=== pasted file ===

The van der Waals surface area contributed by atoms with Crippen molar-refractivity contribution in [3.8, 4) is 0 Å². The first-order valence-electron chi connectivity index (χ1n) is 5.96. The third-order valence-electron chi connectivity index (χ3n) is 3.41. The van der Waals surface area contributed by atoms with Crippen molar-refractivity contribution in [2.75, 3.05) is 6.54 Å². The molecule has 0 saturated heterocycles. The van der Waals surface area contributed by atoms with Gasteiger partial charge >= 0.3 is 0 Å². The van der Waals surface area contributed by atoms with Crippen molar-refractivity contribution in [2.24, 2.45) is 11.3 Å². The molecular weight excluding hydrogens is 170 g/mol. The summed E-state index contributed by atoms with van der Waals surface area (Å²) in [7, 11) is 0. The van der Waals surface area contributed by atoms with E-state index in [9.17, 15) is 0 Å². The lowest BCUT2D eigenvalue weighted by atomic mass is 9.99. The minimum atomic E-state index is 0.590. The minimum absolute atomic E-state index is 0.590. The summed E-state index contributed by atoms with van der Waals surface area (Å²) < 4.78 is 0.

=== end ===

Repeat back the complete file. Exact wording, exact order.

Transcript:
The van der Waals surface area contributed by atoms with Crippen molar-refractivity contribution in [3.8, 4) is 0 Å². The first-order valence-electron chi connectivity index (χ1n) is 5.96. The third-order valence-electron chi connectivity index (χ3n) is 3.41. The van der Waals surface area contributed by atoms with Crippen molar-refractivity contribution in [2.75, 3.05) is 6.54 Å². The molecule has 0 saturated heterocycles. The van der Waals surface area contributed by atoms with Gasteiger partial charge >= 0.3 is 0 Å². The van der Waals surface area contributed by atoms with Crippen molar-refractivity contribution in [2.24, 2.45) is 11.3 Å². The molecular weight excluding hydrogens is 170 g/mol. The summed E-state index contributed by atoms with van der Waals surface area (Å²) in [7, 11) is 0. The van der Waals surface area contributed by atoms with E-state index in [9.17, 15) is 0 Å². The lowest BCUT2D eigenvalue weighted by atomic mass is 9.99. The minimum atomic E-state index is 0.590. The minimum absolute atomic E-state index is 0.590. The summed E-state index contributed by atoms with van der Waals surface area (Å²) < 4.78 is 0.